Helen Bronte-Stewart

Publication Details

  • High frequency deep brain stimulation attenuates subthalamic and cortical rhythms in Parkinson's disease FRONTIERS IN HUMAN NEUROSCIENCE Whitmer, D., de Solages, C., Hill, B., Yu, H., Henderson, J. M., Bronte-Stewart, H. 2012; 6

    Abstract:

    Parkinson's disease (PD) is marked by excessive synchronous activity in the beta (8-35 Hz) band throughout the cortico-basal ganglia network. The optimal location of high frequency deep brain stimulation (HF DBS) within the subthalamic nucleus (STN) region and the location of maximal beta hypersynchrony are currently matters of debate. Additionally, the effect of STN HF DBS on neural synchrony in functionally connected regions of motor cortex is unknown and is of great interest. Scalp EEG studies demonstrated that stimulation of the STN can activate motor cortex antidromically, but the spatial specificity of this effect has not been examined. The present study examined the effect of STN HF DBS on neural synchrony within the cortico-basal ganglia network in patients with PD. We measured local field potentials dorsal to and within the STN of PD patients, and additionally in the motor cortex in a subset of these patients. We used diffusion tensor imaging (DTI) to guide the placement of subdural cortical surface electrodes over the DTI-identified origin of the hyperdirect pathway (HDP) between motor cortex and the STN. The results demonstrated that local beta power was attenuated during HF DBS both dorsal to and within the STN. The degree of attenuation was monotonic with increased DBS voltages in both locations, but this voltage-dependent effect was greater in the central STN than dorsal to the STN (p < 0.05). Cortical signals over the estimated origin of the HDP also demonstrated attenuation of beta hypersynchrony during DBS dorsal to or within STN, whereas signals from non-specific regions of motor cortex were not attenuated. The spatially-specific suppression of beta synchrony in the motor cortex support the hypothesis that DBS may treat Parkinsonism by reducing excessive synchrony in the functionally connected sensorimotor network.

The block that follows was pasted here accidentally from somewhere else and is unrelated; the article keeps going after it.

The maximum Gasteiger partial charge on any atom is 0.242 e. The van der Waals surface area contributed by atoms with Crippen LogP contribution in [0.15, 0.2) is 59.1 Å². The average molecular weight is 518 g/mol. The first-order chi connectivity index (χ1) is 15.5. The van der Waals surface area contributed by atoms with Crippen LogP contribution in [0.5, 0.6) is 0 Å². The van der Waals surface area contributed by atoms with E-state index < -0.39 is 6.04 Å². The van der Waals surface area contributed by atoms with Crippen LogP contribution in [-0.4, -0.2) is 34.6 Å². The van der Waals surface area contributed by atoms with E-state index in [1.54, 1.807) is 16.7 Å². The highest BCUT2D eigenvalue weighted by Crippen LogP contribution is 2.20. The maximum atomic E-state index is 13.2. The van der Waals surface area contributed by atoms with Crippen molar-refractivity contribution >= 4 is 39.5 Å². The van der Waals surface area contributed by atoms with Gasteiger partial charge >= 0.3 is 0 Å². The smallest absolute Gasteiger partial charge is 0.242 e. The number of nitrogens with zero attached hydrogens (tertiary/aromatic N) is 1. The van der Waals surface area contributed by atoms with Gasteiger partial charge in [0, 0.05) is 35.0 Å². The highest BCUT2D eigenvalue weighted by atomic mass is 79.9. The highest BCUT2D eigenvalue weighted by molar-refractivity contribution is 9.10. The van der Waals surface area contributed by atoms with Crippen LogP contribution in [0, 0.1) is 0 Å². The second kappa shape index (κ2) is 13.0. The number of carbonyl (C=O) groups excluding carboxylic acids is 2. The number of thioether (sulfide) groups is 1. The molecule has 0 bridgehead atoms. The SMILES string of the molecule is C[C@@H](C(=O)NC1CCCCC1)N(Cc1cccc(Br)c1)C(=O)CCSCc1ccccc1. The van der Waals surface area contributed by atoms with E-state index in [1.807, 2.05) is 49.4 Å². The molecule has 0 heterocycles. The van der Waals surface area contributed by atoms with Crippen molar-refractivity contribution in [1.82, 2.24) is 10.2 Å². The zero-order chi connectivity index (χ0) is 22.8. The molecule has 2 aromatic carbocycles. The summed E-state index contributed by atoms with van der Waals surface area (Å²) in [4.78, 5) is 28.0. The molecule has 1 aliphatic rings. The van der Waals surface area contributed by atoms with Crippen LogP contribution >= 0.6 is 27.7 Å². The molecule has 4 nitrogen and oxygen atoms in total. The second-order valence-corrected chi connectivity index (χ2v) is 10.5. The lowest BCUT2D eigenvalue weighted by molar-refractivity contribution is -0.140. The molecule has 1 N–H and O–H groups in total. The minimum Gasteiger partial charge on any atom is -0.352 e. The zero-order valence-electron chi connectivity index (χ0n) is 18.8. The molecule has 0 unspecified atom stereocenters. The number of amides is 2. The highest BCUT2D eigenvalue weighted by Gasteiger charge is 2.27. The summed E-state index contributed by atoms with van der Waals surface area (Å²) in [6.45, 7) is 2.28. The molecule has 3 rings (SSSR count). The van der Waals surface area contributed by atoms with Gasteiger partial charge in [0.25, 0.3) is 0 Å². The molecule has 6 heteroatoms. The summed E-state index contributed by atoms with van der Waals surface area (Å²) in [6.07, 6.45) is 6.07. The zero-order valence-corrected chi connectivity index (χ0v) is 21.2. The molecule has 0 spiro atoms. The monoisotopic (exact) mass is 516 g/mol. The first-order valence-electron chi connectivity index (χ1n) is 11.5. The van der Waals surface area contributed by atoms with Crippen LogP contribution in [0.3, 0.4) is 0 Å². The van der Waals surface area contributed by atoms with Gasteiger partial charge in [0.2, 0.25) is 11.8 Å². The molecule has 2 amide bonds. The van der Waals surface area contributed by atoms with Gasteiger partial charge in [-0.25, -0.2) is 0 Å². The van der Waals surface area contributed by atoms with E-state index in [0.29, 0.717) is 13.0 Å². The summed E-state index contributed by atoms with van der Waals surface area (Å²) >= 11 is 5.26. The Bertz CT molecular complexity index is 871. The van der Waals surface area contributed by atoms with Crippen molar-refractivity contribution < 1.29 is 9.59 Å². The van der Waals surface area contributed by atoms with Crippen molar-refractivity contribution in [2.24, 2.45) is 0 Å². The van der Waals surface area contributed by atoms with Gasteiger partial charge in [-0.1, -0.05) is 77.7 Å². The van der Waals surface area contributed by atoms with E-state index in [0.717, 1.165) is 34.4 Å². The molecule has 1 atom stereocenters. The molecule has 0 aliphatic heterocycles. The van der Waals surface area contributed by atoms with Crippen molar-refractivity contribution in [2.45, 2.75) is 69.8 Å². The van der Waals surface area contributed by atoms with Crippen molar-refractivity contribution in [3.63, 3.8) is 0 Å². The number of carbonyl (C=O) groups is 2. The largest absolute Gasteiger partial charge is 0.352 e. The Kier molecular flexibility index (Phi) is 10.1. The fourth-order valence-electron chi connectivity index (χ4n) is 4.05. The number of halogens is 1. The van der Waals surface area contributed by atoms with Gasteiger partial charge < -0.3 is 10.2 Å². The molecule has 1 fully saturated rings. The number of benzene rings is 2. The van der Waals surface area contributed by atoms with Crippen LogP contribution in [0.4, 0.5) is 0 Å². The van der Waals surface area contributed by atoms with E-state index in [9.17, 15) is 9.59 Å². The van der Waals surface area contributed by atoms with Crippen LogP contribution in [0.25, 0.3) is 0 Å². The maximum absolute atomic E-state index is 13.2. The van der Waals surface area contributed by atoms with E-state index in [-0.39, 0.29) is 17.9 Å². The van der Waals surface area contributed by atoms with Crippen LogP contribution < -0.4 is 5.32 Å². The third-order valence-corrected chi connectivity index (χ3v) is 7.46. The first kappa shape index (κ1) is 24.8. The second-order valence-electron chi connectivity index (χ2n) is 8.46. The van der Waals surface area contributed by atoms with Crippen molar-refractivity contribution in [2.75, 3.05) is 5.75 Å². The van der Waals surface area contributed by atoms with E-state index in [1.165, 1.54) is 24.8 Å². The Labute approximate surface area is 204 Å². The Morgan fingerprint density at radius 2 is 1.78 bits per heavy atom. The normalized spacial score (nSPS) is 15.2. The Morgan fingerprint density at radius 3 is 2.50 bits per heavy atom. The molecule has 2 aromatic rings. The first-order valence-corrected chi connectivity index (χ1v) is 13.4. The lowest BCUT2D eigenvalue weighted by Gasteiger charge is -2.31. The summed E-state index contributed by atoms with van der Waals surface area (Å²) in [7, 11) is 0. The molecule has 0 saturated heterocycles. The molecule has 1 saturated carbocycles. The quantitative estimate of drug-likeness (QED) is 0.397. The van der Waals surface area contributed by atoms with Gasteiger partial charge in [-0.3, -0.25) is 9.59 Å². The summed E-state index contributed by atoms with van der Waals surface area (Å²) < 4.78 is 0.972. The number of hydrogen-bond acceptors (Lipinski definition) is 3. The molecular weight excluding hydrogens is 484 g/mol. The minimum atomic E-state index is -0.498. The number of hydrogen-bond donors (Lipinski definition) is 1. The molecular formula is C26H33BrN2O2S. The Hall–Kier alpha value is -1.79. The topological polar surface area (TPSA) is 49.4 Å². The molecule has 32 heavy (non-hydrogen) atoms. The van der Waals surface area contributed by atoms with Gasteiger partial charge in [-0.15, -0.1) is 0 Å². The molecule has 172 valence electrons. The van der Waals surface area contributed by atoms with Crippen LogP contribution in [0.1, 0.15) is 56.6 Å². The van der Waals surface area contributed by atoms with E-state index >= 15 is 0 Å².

View details for DOI 10.3389/fnhum.2012.00155

    View details for Web of Science ID 000304862500001

    View details for PubMedID 22675296

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